Mata Hari, Exotic Dancer Who Was Later Executed As A Spy, 1906

June 27, 2021

In this picture, colorized by Klimbim, Mata Hari performs her exotic dance routine she was known for. As a journalist in Vienna wrote, she was "so feline, extremely feminine, majestically tragic, the thousand curves and movements of her body trembling in a thousand rhythms. 

Colorizer: (Klimbim).

Mata Hari (Mata Margaretha Geertruida Zelle) was born in Leeuwarden, Netherlands, and although scholars have concluded that both of her parents were Dutch. Her father, who owned a hat shop, was wealthy enough to send Hari to exclusive schools until she was 13. Unfortunately, he went bankrupt in 1889, and her parents divorced in 1889.

A Life Created By Tragedy

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Her mother died in 1891 and her father remarried in 1893; was then sent to live with her godfather, Mr. Visser in Sneek. She began to study to be a kindergarten teacher, but Visser removed her from the school after the headmaster started to flirt with her. She then fled to her uncle’s home in The Hague a few months later.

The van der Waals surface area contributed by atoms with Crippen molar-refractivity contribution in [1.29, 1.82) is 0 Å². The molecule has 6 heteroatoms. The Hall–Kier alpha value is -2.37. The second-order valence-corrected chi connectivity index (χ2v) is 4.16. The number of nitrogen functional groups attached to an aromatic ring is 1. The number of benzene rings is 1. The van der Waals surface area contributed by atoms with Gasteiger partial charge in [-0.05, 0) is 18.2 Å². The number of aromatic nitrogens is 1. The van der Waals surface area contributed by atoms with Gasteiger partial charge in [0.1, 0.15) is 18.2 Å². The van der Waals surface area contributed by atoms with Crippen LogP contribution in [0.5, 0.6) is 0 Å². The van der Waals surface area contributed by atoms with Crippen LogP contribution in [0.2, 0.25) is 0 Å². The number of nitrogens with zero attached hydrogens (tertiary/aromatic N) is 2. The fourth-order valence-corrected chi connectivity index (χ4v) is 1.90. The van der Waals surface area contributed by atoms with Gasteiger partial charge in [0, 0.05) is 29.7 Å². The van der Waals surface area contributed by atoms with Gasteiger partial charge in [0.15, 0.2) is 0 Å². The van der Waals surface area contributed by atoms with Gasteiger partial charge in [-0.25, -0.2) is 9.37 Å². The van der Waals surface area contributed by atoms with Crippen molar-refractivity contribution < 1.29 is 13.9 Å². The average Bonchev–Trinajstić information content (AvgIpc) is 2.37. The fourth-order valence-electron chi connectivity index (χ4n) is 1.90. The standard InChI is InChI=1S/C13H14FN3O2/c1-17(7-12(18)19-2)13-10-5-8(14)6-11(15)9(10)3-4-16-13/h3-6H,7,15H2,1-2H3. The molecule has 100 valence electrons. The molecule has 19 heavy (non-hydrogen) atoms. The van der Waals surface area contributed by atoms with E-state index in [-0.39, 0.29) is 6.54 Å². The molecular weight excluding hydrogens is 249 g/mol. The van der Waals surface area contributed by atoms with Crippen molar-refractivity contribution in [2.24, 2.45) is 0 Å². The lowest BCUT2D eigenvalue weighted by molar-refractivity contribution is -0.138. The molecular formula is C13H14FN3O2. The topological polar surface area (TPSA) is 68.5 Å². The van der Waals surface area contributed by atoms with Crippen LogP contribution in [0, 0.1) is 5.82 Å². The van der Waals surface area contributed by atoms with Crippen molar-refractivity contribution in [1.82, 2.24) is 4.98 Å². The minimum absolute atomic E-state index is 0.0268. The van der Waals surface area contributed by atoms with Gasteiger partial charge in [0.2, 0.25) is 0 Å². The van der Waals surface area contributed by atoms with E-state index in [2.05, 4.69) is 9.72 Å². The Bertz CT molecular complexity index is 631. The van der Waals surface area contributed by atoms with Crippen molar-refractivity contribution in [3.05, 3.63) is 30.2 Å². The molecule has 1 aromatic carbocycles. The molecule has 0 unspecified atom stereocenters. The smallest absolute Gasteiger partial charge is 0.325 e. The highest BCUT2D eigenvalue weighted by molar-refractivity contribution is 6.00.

When she was 18, Hari married Captain Rudolf MacLeod on July 11, 1895. MacLeod, a Dutch Colonial Army Captain, had placed an ad in a Dutch newspaper, looking for a wife. The marriage benefited her financially, as she became part of the upper class. The couple moved to Malang on the east side of Java in 1897. Her husband, an alcoholic who regularly beat Hari, kept a concubine and Hari left him for a time, moving in with another Dutch officer; during that time, she learned as much as she could about Indonesian culture. She also joined a local dance company. At this point, she wrote to her relatives in the Netherlands, revealing her artistic name, Mata Hari, which translates into “sun” in the local Malay language.